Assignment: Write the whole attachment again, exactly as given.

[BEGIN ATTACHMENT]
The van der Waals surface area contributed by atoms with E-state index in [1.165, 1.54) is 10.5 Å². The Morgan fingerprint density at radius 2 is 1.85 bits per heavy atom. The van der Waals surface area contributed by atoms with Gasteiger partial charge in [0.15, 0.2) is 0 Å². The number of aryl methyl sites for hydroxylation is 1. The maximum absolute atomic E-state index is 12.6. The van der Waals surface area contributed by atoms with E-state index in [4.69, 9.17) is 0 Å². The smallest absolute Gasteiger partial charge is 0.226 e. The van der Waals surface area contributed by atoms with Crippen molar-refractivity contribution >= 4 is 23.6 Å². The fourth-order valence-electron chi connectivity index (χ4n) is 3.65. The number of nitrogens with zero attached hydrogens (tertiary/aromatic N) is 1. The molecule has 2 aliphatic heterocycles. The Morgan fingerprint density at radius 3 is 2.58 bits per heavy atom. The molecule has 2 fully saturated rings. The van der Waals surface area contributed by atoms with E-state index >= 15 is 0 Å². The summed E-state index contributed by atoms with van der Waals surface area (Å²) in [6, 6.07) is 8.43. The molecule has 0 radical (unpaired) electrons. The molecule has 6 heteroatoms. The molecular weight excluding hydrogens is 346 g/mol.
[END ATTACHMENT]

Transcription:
The van der Waals surface area contributed by atoms with E-state index in [1.165, 1.54) is 10.5 Å². The Morgan fingerprint density at radius 2 is 1.85 bits per heavy atom. The van der Waals surface area contributed by atoms with Gasteiger partial charge in [0.15, 0.2) is 0 Å². The number of aryl methyl sites for hydroxylation is 1. The maximum absolute atomic E-state index is 12.6. The van der Waals surface area contributed by atoms with E-state index in [4.69, 9.17) is 0 Å². The smallest absolute Gasteiger partial charge is 0.226 e. The van der Waals surface area contributed by atoms with Crippen molar-refractivity contribution >= 4 is 23.6 Å². The fourth-order valence-electron chi connectivity index (χ4n) is 3.65. The number of nitrogens with zero attached hydrogens (tertiary/aromatic N) is 1. The molecule has 2 aliphatic heterocycles. The Morgan fingerprint density at radius 3 is 2.58 bits per heavy atom. The molecule has 2 fully saturated rings. The van der Waals surface area contributed by atoms with E-state index >= 15 is 0 Å². The summed E-state index contributed by atoms with van der Waals surface area (Å²) in [6, 6.07) is 8.43. The molecule has 0 radical (unpaired) electrons. The molecule has 6 heteroatoms. The molecular weight excluding hydrogens is 346 g/mol.